What are the developments of SGS in the mining and chemical industries in Brazil over the past 18 months?

The minerals area did not perform well last year, and the DNPM block on permits had a negative impact on the market. However, the mining sector still accounts for about 18% of SGS’s business in Brazil and worldwide. SGS has seen movement in the industry, which has had a much better performance in 2016 so far than in 2015. SGS provides services on the trade side in ports, carries out inspections in terms of the quality and quantity of imports and exports, and is strong in the fertilizer industry. SGS has a long-standing partnership in the minerals area with GEOSOL in Brazil and a joint venture called SGS GEOSOL, which operates a geochemical analysis laboratory and is preparing to inaugurate its first pilot plant for metallurgical processes. The chemical industry also accounts for about 20% of SGS’s revenues in Brazil, and it is well-positioned in the trading that goes on in the ethanol market.

What are the main strategic geographical areas for SGS in Brazil?

SGS currently has 30 offices and 72 locations in Brazil. The North and Northeast regions of the country are developing rapidly, with shipyards, refineries, and petrochemical complexes being constructed there. SGS is getting more business in the region and has opened a new branch in Recife this year, which targets industrial services, calibration of valves, and services related to ethanol trade. Camacari is another important strategic location for SGS, and they already have an operational laboratory running in Aratu, which is their third largest in the country. With the investments that BASF is making in Camacari, they are expecting to see even more business in the area, and SGS is planning to invest further in its Aratu operation during the second semester of this year by improving the analytical capabilities of the laboratory.

How do you view the regulatory framework and private sector initiatives regarding environmental, health, and safety standards in Brazil? Have you observed any positive legislative advancements recently?

In terms of the regulatory framework, Brazil has good environmental and safety standards. However, the main issue lies in the inadequate enforcement of these laws. Compliance also varies depending on the region, resulting in an overall lack of efficiency. One promising regulation that can help SGS is the MP 595, the new ports investment law. The country needs a sound safety culture that matches its good legislation with good enforcement. Private sector initiatives like ABIQUIM and ASSOCIQUIM’s Responsible Care and PRODIR programs comply with international quality levels, as they have the advantage of being concentrated in big industrial sites, making compliance easier to manage.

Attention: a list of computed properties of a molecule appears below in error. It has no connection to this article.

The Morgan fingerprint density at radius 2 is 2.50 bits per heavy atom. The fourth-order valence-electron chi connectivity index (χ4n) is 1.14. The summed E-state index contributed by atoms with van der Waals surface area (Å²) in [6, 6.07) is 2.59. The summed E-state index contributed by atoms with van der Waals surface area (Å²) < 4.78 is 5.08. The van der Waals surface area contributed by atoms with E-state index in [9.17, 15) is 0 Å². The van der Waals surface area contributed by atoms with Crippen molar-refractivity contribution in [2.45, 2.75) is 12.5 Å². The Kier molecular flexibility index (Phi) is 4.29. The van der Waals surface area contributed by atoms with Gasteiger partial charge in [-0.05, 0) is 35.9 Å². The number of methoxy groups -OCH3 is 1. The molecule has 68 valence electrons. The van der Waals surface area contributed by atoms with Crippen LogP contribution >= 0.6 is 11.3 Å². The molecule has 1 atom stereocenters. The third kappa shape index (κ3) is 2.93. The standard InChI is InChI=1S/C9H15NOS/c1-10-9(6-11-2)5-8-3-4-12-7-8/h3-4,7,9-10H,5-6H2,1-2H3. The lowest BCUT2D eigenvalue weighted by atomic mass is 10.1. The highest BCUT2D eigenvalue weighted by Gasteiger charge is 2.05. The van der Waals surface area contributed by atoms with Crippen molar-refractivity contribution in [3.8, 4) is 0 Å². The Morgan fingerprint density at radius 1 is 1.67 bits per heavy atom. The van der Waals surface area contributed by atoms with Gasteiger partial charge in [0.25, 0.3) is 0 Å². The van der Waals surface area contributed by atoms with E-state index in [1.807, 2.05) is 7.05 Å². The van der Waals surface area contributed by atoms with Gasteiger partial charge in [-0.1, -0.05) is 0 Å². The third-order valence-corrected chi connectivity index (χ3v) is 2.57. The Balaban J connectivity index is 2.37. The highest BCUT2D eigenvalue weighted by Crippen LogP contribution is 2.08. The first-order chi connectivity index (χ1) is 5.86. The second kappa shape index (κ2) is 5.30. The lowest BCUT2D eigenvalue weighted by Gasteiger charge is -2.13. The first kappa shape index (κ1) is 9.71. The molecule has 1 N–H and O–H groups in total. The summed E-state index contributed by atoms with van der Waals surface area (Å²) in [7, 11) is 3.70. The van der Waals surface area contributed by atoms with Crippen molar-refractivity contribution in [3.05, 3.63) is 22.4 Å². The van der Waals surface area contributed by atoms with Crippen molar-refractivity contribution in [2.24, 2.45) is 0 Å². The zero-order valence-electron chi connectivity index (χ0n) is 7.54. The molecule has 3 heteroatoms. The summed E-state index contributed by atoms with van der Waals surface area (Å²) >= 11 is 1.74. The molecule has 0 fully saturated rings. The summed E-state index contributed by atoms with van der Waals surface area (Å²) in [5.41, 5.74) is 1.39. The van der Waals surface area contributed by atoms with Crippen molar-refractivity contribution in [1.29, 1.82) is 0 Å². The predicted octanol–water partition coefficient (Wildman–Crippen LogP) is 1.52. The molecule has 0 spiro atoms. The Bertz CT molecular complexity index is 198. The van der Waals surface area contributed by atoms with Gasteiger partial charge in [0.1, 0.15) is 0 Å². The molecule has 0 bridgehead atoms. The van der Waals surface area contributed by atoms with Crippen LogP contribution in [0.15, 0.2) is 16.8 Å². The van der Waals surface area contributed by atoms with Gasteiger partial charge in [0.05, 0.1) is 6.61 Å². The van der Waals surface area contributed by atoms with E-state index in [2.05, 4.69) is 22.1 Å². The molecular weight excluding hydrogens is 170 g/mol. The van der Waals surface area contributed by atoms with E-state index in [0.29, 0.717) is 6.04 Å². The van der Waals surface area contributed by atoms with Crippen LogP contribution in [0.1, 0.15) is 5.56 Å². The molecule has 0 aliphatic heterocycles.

What are the core values that define SGS in the market?

SGS has high-quality standards for its laboratories and field services and a well-trained, competent personnel base that the company trains at its SGS Academy in Sao Paulo. The company has a lot of experience in the market and is well-positioned geographically, as well as in terms of its portfolio and client base. SGS has a 2016 Strategic Plan that emphasizes growth and better margins. SGS is confident that it can reach its goals by next year, and the company has already improved its operational costs and changed its portfolio to more profitable products, gaining a couple of points in margins. SGS plans to double its size in Brazil in the next four years by taking advantage of new acquisitions and expanding its service reach to new geographical areas of the country.

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